Do you ever feel like an old soul in this world? I attract so many beautiful old souls into my life, and I know it's not by accident. But, if you're an old soul, I have something special for you... today my interview with Ainslie MacLeod dropped on the podcast! Ainslie is a past-life psychic and has done readings for Oprah and Ellen Degeneres (and me and my hubs)! He's the author of The Old Soul's Guidebook and helps you understand your present purpose based on your soul age and type. Find out more about him here. And please consider rating and reviewing the podcast on Apple Podcasts if you enjoy this episode! This helps to get the message out to more people just like you. And be sure to click the "Follow" button to get notified of updates. Also, I'm hosting a free workshop that'll show you how to further coach yourself through any of life's challenges. Check it out here.

The Discomfort Practice
Episode #72: Shannon Houde on Finding and Making Your Impact In This World

The Discomfort Practice

Play Episode Listen Later Jul 3, 2022 59:24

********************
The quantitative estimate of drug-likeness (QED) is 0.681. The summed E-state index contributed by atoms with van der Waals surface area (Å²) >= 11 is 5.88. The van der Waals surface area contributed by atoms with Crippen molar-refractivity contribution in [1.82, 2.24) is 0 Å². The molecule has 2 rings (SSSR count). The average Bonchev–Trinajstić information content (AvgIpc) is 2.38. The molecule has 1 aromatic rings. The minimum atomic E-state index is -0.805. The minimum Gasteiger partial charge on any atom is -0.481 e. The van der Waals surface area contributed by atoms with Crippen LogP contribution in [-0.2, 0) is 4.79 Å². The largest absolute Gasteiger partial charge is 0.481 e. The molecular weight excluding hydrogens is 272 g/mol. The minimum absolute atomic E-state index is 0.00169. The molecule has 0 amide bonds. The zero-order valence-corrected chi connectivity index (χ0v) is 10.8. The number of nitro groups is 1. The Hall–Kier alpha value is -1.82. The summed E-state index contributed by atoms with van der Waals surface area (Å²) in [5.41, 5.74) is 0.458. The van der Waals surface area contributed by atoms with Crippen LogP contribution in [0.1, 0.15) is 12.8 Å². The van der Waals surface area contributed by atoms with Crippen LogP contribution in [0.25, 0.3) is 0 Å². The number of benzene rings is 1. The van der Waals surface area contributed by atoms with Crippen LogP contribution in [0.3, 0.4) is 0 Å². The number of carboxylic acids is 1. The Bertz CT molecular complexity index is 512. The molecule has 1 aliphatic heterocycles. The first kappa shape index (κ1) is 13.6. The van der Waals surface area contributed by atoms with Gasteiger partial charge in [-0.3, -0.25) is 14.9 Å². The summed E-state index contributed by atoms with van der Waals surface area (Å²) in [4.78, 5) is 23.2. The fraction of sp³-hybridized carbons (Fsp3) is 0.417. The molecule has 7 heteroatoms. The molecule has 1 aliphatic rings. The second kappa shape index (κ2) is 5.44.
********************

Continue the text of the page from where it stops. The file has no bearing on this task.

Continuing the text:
In this episode, I'm speaking with someone I've known for many years - the fabulous Shannon Houde. Shannon is the founder of Walk Of Life Coaching, and for more than two decades, she's mentored and trained over 1000 change leaders, and used over 3000 hours with them to maximize their personal brands to advance impactful careers. She's had her own impact on the world by helping others find theirs and does it very well and she shares some insight if you're wondering how you or someone you know can map out how to ensure your career is more purposeful and impactful. Shannon chose Impact Coaching to combine her diverse experience as a hiring manager, a business coach, and a CSR consultant for brands like Adobe, Deloitte, BlackRock, and WWF. As an ICF-ACC certified coach. She's also a ‘Meta Coach,' trained by and involved in teaching Daniel Goleman's Emotional Intelligence Certification Program, and she also works with the Game Changer Index. She recently published her first book: Good Work, How To Build A Career That Makes A Difference In The World. And the title says it all! She shares wisdom with those who might be thinking, “I really do want to have more impact on my career, but I'm not sure how.” That's what Shannon lives to do. So, click the play button now, and discover more nuggets of wisdom to help you up-level your impact on this world.   Key Points Discussed: Shannon's uncomfortable experiences that shaped her to want to serve others and make a difference (04:20) What is an impact coach (07:21) The Oprah of Impact (09:01) The type of impact people need to have and what's getting in the (11:53) The imposter syndrome (16:32) How does bringing emotional intelligence into the coaching look like (19:33) What is a Game Changer index (22:03) The kind of impact we need to see these days (25:08) Finding your impact (31:58) Careers and roles that help people make more impact (32:31) Having a greater impact on what you do (37:55) Writing a book to help more people bring impact (41:42) Having a vision board and the result it brings (44:48) What's exciting about the future (54:52) “Change is never painful, only the resistance to change is painful.” (56:55) You got this! (57:39) Resources Mentioned: Good Work, How To Build A Career That Makes A Difference In The World by Shannon Houde The Alchemist by Paulo Coelho Why Woo-woo Works by Dr. David Hamilton Connect with Shannon: Shannon's website Shannon on Facebook Shannon on Twitter Shannon on LinkedIn Shannon on Medium Connect with Betsy: Betsy on Instagram Betsy on Twitter Betsy on Linkedin Rate, Review, Learn, and Share Thanks for tuning into The Discomfort Practice! If you enjoyed this episode, please drop us a five-star and written review, follow, and share what you enjoyed about this episode. Don't forget to tune into our other episodes and share your favorite ones on social media. We live in a world of algorithms and you really do help us reach new listeners!